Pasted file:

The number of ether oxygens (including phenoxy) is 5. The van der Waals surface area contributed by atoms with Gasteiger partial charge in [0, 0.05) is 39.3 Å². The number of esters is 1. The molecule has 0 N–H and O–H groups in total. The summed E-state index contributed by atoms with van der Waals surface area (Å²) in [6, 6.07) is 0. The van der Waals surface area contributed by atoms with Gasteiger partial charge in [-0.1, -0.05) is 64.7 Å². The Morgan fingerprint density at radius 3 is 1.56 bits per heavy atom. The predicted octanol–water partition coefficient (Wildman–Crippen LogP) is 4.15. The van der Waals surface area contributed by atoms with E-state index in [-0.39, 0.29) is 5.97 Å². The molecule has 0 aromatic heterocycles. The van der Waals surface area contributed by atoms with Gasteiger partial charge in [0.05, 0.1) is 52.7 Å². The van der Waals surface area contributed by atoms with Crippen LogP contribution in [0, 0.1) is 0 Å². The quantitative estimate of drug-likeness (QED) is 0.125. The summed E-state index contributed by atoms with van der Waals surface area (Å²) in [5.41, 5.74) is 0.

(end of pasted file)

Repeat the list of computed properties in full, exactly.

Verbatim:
The number of ether oxygens (including phenoxy) is 5. The van der Waals surface area contributed by atoms with Gasteiger partial charge in [0, 0.05) is 39.3 Å². The number of esters is 1. The molecule has 0 N–H and O–H groups in total. The summed E-state index contributed by atoms with van der Waals surface area (Å²) in [6, 6.07) is 0. The van der Waals surface area contributed by atoms with Gasteiger partial charge in [-0.1, -0.05) is 64.7 Å². The Morgan fingerprint density at radius 3 is 1.56 bits per heavy atom. The predicted octanol–water partition coefficient (Wildman–Crippen LogP) is 4.15. The van der Waals surface area contributed by atoms with E-state index in [-0.39, 0.29) is 5.97 Å². The molecule has 0 aromatic heterocycles. The van der Waals surface area contributed by atoms with Gasteiger partial charge in [0.05, 0.1) is 52.7 Å². The van der Waals surface area contributed by atoms with Crippen LogP contribution in [0, 0.1) is 0 Å². The quantitative estimate of drug-likeness (QED) is 0.125. The summed E-state index contributed by atoms with van der Waals surface area (Å²) in [5.41, 5.74) is 0.